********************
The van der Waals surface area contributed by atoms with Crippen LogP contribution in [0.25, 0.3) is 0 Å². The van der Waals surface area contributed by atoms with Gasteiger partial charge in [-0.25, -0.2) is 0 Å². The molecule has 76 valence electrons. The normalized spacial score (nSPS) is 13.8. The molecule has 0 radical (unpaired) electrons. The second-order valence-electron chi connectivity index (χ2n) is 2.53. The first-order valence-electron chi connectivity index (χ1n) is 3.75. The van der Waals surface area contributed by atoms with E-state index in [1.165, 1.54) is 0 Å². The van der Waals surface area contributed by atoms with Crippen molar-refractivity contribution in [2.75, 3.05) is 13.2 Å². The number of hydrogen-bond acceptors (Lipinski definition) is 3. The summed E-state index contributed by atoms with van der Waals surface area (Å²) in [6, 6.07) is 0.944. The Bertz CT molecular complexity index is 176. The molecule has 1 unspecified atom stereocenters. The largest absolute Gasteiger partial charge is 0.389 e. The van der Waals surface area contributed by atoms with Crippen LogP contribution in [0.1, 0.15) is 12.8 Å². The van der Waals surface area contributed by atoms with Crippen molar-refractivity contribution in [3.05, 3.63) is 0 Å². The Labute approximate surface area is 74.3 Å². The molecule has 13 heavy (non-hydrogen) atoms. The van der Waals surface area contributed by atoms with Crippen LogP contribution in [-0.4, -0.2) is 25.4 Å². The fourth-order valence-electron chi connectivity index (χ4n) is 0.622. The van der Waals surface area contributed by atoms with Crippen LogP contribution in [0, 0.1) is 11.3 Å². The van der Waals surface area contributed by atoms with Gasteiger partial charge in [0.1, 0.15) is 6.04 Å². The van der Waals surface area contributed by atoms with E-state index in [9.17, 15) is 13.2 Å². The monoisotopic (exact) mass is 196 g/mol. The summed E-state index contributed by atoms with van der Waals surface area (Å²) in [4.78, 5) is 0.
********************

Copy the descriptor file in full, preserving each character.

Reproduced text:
The van der Waals surface area contributed by atoms with Crippen LogP contribution in [0.25, 0.3) is 0 Å². The van der Waals surface area contributed by atoms with Gasteiger partial charge in [-0.25, -0.2) is 0 Å². The molecule has 76 valence electrons. The normalized spacial score (nSPS) is 13.8. The molecule has 0 radical (unpaired) electrons. The second-order valence-electron chi connectivity index (χ2n) is 2.53. The first-order valence-electron chi connectivity index (χ1n) is 3.75. The van der Waals surface area contributed by atoms with E-state index in [1.165, 1.54) is 0 Å². The van der Waals surface area contributed by atoms with Crippen molar-refractivity contribution in [2.75, 3.05) is 13.2 Å². The number of hydrogen-bond acceptors (Lipinski definition) is 3. The summed E-state index contributed by atoms with van der Waals surface area (Å²) in [6, 6.07) is 0.944. The Bertz CT molecular complexity index is 176. The molecule has 1 unspecified atom stereocenters. The largest absolute Gasteiger partial charge is 0.389 e. The van der Waals surface area contributed by atoms with Crippen LogP contribution in [0.1, 0.15) is 12.8 Å². The van der Waals surface area contributed by atoms with Crippen molar-refractivity contribution in [3.05, 3.63) is 0 Å². The Labute approximate surface area is 74.3 Å². The molecule has 13 heavy (non-hydrogen) atoms. The van der Waals surface area contributed by atoms with Crippen LogP contribution in [-0.4, -0.2) is 25.4 Å². The fourth-order valence-electron chi connectivity index (χ4n) is 0.622. The van der Waals surface area contributed by atoms with Crippen LogP contribution in [0, 0.1) is 11.3 Å². The van der Waals surface area contributed by atoms with Gasteiger partial charge in [0.1, 0.15) is 6.04 Å². The van der Waals surface area contributed by atoms with E-state index in [9.17, 15) is 13.2 Å². The monoisotopic (exact) mass is 196 g/mol. The summed E-state index contributed by atoms with van der Waals surface area (Å²) in [4.78, 5) is 0.